of the Universe
a manifestation of the Ultimate Reality. Generally Taoist beliefs correctly
predicted modern scientific discoveries in quantum physics; hence Fritjof
Capra's "The Tao of Physics" is aptly named.
Taoist notion of Good and Evil, it is important to distinguish between
the concept of evil versus the reality of evil.
Taoist do not hold the position of Good against Evil; rather they see
the interdependence of all dualities. So when one labels something as
an Good, one automatically creates Evil. That is, all concepts necessarily
are based on one aspect coproducting another; if a concept were to have
only one aspect it would be nonsensical. Similar to the Buddhist concept
of Sunyata "the void", good and evil are just empty conceptual abstractions
that have no permanent independent existence.
Good and Evil is that all actions contain some aspect of each. This is
represented in the t'ai chi, more commonly referred to as the yin-yang
symbol. Any action would have some negative (yin) and some positive (yang)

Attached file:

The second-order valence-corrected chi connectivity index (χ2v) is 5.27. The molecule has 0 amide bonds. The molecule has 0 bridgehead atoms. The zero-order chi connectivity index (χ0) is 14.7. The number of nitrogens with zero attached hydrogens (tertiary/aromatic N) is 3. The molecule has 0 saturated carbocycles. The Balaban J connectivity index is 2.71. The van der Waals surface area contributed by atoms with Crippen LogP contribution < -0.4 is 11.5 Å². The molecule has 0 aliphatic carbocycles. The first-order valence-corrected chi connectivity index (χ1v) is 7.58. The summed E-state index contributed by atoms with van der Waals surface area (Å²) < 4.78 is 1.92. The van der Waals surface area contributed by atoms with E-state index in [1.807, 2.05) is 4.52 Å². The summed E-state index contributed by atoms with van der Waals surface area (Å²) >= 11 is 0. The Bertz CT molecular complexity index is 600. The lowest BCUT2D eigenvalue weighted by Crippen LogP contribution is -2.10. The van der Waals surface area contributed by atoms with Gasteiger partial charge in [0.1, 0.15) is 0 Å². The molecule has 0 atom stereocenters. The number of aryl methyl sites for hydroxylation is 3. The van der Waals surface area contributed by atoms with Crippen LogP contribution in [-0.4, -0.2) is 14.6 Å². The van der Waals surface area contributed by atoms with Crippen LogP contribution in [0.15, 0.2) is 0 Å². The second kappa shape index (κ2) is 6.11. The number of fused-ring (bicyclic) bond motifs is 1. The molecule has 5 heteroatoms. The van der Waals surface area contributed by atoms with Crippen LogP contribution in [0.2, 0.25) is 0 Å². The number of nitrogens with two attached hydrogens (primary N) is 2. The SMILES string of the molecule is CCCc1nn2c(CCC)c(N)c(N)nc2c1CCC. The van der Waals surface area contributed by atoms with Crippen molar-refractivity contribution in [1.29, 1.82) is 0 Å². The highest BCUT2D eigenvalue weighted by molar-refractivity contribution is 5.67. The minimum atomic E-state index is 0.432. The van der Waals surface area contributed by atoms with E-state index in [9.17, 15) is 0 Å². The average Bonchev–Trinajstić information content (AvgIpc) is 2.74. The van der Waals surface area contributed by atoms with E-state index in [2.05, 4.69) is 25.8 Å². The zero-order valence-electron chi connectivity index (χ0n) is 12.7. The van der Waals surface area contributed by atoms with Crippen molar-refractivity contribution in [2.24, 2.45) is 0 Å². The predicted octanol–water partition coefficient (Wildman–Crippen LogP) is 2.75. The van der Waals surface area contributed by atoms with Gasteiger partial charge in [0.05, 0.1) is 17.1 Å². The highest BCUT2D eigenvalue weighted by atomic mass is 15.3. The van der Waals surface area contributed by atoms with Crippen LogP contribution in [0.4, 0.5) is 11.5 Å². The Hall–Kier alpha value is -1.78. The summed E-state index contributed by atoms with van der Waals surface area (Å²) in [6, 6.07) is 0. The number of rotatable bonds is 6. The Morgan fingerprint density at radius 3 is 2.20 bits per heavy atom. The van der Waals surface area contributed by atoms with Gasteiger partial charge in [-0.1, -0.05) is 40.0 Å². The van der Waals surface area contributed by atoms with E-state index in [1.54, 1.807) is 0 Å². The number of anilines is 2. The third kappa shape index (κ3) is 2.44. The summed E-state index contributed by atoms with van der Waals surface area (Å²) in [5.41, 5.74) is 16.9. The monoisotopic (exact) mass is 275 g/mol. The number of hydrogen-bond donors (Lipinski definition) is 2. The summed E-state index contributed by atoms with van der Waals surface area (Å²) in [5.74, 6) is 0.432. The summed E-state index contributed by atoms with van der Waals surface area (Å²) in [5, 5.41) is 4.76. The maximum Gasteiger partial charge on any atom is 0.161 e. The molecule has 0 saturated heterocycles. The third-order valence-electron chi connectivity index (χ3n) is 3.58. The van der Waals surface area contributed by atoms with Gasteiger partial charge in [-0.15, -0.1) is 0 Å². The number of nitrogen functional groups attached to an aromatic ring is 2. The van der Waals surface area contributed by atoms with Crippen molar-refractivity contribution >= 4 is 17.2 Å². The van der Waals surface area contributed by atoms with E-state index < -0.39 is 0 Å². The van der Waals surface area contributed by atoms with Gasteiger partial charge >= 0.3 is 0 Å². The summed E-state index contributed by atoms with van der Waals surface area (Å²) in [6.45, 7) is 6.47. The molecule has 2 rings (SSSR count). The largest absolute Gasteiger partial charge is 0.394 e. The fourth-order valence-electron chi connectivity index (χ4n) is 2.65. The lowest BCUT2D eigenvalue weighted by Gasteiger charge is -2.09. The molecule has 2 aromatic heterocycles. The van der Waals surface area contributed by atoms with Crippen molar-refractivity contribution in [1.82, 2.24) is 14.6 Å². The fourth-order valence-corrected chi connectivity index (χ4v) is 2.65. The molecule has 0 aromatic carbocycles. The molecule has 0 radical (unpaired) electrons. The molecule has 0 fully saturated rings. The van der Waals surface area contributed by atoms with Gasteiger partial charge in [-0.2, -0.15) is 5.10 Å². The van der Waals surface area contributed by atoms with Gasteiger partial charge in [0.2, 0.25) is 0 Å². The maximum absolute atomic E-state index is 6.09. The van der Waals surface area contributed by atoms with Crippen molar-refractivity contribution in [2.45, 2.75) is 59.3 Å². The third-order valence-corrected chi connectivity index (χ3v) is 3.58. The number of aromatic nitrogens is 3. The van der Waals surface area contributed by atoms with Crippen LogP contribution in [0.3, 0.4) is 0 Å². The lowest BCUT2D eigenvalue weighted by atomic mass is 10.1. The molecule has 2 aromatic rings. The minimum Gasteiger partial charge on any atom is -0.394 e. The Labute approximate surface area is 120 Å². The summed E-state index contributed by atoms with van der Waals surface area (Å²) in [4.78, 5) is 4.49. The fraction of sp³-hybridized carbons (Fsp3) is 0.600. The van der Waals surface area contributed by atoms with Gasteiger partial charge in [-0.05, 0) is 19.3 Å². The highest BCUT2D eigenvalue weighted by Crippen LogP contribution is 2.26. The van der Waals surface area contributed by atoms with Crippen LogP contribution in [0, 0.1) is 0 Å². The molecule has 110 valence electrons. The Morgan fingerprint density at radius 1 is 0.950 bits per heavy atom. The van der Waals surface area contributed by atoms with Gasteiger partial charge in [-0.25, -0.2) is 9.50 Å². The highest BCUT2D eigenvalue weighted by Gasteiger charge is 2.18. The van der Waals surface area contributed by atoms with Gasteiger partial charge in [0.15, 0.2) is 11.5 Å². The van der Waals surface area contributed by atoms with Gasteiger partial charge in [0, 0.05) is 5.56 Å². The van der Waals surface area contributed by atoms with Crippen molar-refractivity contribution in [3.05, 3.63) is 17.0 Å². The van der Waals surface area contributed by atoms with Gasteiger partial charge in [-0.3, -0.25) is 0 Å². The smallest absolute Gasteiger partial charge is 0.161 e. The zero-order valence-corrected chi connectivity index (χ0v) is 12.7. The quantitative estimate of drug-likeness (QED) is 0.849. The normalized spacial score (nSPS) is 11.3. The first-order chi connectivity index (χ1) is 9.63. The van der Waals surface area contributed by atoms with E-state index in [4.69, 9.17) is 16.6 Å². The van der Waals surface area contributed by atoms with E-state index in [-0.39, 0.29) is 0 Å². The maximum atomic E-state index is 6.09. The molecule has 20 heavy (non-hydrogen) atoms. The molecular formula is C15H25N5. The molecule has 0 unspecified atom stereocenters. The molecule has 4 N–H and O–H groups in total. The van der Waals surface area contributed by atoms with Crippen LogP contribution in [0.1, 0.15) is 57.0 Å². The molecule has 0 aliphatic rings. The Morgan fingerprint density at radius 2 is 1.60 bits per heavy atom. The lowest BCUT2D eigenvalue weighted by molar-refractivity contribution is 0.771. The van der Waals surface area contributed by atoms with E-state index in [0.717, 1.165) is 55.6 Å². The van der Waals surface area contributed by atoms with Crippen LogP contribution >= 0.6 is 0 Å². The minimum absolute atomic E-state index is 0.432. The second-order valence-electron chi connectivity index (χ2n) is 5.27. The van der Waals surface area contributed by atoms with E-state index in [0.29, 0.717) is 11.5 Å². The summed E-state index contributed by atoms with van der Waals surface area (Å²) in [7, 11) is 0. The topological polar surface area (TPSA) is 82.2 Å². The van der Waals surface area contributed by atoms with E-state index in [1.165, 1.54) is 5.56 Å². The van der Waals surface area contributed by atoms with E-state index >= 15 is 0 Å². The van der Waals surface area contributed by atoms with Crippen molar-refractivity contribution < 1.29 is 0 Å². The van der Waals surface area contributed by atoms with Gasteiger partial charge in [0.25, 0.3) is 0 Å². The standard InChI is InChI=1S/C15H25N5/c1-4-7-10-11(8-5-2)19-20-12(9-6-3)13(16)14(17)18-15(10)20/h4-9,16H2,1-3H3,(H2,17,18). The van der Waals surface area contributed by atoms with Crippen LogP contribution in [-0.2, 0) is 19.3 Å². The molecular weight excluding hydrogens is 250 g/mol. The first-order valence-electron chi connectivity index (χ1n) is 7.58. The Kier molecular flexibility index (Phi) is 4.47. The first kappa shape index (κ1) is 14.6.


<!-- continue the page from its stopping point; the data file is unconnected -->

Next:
aspect to it. Taoist believe that nature is a continual balance between
yin and yang, and that any attempt to go towards one extreme or the other
will be ineffective, self-defeating and short-lived. When people interfere
with the natural balance by trying to impose their egoistic plans, they
will not succeed; rather, the non-egoistic person allows nature to unfold
watching it ebb and flow from good to bad and back again.
understanding this is that the sage person knows the reality of
Good and Evil, whereas the fool concentrates on the concept of
good and evil. The sage knows that any evil will soon be replaced by good,
the fool is forever fruitlessly trying to eliminate evil. If action is
necessary, the wise person follows Wu Wei (sometimes translated as "effortless
action") which is in harmony with the Tao.
Korzybski expressed this distinction between the concept and the reality
with the saying, "The map is not the territory." Alan Watts concurred
with "The menu is not the meal."